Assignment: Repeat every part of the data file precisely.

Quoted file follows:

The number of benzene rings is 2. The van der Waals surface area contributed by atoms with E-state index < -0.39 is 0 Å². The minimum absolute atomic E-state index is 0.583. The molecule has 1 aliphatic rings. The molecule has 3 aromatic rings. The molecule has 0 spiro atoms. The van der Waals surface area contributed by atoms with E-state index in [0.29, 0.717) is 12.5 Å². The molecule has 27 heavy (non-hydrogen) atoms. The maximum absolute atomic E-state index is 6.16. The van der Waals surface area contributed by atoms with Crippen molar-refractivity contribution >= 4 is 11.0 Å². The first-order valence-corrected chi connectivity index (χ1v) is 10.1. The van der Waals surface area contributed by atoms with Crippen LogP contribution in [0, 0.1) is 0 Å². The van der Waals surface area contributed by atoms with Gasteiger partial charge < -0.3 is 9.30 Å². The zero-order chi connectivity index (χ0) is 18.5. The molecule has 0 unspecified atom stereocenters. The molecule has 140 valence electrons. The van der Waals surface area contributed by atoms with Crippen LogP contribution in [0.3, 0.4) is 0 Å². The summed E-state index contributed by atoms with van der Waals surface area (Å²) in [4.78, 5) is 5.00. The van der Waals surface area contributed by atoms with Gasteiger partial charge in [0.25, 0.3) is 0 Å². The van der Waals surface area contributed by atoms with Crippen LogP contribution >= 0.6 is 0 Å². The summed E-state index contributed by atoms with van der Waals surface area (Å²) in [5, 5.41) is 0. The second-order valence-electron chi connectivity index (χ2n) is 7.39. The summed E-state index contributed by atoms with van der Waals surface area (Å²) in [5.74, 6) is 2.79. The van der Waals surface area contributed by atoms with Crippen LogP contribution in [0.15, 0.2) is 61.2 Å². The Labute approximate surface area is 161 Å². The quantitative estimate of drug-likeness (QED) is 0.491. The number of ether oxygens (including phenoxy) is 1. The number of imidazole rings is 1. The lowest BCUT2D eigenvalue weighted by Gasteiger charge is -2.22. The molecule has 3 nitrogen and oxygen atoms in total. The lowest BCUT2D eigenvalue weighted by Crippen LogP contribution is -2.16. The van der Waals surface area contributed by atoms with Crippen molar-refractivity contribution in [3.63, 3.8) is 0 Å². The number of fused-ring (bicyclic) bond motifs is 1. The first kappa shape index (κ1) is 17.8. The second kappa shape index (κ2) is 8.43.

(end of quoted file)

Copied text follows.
The number of benzene rings is 2. The van der Waals surface area contributed by atoms with E-state index < -0.39 is 0 Å². The minimum absolute atomic E-state index is 0.583. The molecule has 1 aliphatic rings. The molecule has 3 aromatic rings. The molecule has 0 spiro atoms. The van der Waals surface area contributed by atoms with E-state index in [0.29, 0.717) is 12.5 Å². The molecule has 27 heavy (non-hydrogen) atoms. The maximum absolute atomic E-state index is 6.16. The van der Waals surface area contributed by atoms with Crippen molar-refractivity contribution >= 4 is 11.0 Å². The first-order valence-corrected chi connectivity index (χ1v) is 10.1. The van der Waals surface area contributed by atoms with Crippen LogP contribution in [0, 0.1) is 0 Å². The van der Waals surface area contributed by atoms with Gasteiger partial charge < -0.3 is 9.30 Å². The zero-order chi connectivity index (χ0) is 18.5. The molecule has 0 unspecified atom stereocenters. The molecule has 140 valence electrons. The van der Waals surface area contributed by atoms with Crippen LogP contribution in [0.3, 0.4) is 0 Å². The summed E-state index contributed by atoms with van der Waals surface area (Å²) in [4.78, 5) is 5.00. The van der Waals surface area contributed by atoms with Gasteiger partial charge in [0.25, 0.3) is 0 Å². The van der Waals surface area contributed by atoms with Crippen LogP contribution >= 0.6 is 0 Å². The summed E-state index contributed by atoms with van der Waals surface area (Å²) in [5, 5.41) is 0. The second-order valence-electron chi connectivity index (χ2n) is 7.39. The summed E-state index contributed by atoms with van der Waals surface area (Å²) in [5.74, 6) is 2.79. The van der Waals surface area contributed by atoms with Crippen LogP contribution in [0.15, 0.2) is 61.2 Å². The Labute approximate surface area is 161 Å². The quantitative estimate of drug-likeness (QED) is 0.491. The number of ether oxygens (including phenoxy) is 1. The number of imidazole rings is 1. The lowest BCUT2D eigenvalue weighted by Gasteiger charge is -2.22. The molecule has 3 nitrogen and oxygen atoms in total. The lowest BCUT2D eigenvalue weighted by Crippen LogP contribution is -2.16. The van der Waals surface area contributed by atoms with Crippen molar-refractivity contribution in [3.63, 3.8) is 0 Å². The number of fused-ring (bicyclic) bond motifs is 1. The first kappa shape index (κ1) is 17.8. The second kappa shape index (κ2) is 8.43.